VW’s on-the-road fee is off the table, tribunal decrees
Not only that - VW Financial Services must refund all such fees and interest levied to its customers
On-the-road fees must come off VW Financial Services (VWFS) agreements by Wednesday, the National Consumer Tribunal has ruled.
Not only must that extra fee – also referred to in the industry as a dealership, delivery or admin fee – be removed, but VWFS must refund all such fees and interest levied to its customers and submit a report by independent auditors to the National Credit Regulator (NCR).
The practice is industry-wide, the add-on free ranging from R300 to as much as R6,500, prompting many consumers to ask how to go about getting a refund of what they paid to their banks for that illegal fee, plus interest.
For now, though, the ruling applies only to VWFS contracts. How that “on-road-fee” is arrived at is never detailed on a finance agreement. Pressed to reveal that information, dealerships will list costs ranging from a pre-delivery check and valet to “admin costs”, a service book and the ribbon or flowers presented to the buyer when they collect their cars. As part of the financed total, interest over the entire term of the deal – usually 72 months – is added to that on-the-road or “delivery” fee.
The only extra charges the National Credit Act allows credit providers to add to a credit agreement, according to the NCR, are an initiation fee, an extended warranty; actual delivery of the vehicle, a tank of fuel and licence and registration fees.
“The NCR welcomes this judgment as it affirms the protection given to consumers by the National Credit Act against illegal charges and fees on credit agreements”, said the regulator’s chief executive, Nomsa Motshegare, yesterday.
It was 18 months ago that the NCR issued compliance notices against both VW Financial Services and BMW Financial Services, compelling them to refund or credit customers who had the fee added to their credit agreements. Both disagreed with the regulator’s interpretation of the National Credit Act, and continued to charge the fee, business as usual, along with the rest of the industry.
The NCR also vowed at the time to “continue to conduct industry-wide investigations ... to root out illegal charges and fees consumers charged”, and repeated that vow on Monday.
Asked whether the regulator would be issuing compliance notices to other vehicle finance banks in light of the tribunal’s ruling, a spokesperson told Times Select: “(We) will continue to issue compliance notices to any vehicle financier that is charging the on-the-road fee.”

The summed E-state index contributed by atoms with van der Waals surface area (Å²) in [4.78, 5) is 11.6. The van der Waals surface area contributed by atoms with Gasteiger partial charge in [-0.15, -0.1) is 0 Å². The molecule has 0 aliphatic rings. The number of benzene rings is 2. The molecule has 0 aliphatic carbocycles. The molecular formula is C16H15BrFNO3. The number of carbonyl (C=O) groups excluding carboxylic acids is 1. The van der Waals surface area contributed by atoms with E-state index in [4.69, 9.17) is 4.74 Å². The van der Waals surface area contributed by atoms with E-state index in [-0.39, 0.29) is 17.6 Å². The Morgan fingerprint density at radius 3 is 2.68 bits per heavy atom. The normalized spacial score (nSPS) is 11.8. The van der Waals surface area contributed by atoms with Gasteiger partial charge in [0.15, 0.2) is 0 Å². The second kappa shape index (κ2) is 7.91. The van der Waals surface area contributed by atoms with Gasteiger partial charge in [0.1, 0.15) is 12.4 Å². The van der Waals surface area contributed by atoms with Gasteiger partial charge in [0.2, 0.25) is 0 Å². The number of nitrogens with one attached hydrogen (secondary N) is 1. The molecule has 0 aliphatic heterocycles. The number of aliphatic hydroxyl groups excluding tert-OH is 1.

Times Select asked Wesbank, SA’s biggest vehicle finance bank, whether it would now reconsider adding the fee to its vehicle sale agreements, but the company hadn’t responded by the time of publication.
Asked to comment on the ruling, VWFS South Africa told Times Select it was reviewing the ruling and obtaining legal advice, and would “revert in due course”.
Not so fast
Delighted by the news of the tribunal’s ruling that VWFS must refund those clients it charged an on-the-road fee, plus interest, Sharee Pillay of Durban e-mailed the dealership from which she bought her car in 2015, asking how her R4,500 would be refunded. She got a “not so fast” response.
“To date no bulletin has been released in this regard by VWFS to the dealer network regarding the ruling or their stance on it. If a ruling were to be followed, VWFS would advise us ... and direct communication by VWFS will be made public.”
Legalities aside, critics of the on-the-road fee practice have argued that while the dealerships are entitled to recoup their costs, they should do so by incorporating them into a vehicle’s purchase price, rather than sneakily adding on a few thousand rand as an extra fee.
Motoring journalist Mark Smyth tweeted a warning to motorists about the impact of the on-the-road fee being declared illegal: “Expect to see across the board hikes in car prices to absorb these costs into the actual purchase price.
“Many car buyers have no idea they’ve been charged an extra fee, given that most dealership staff don’t volunteer information about it and few read every line of their contracts. And the term ‘on-the-road fee’ is confusing to some.”
@NayD_Red tweeted: “So consumers have been charged to drive their own cars? Everyday? South Africa is really a crime scene!”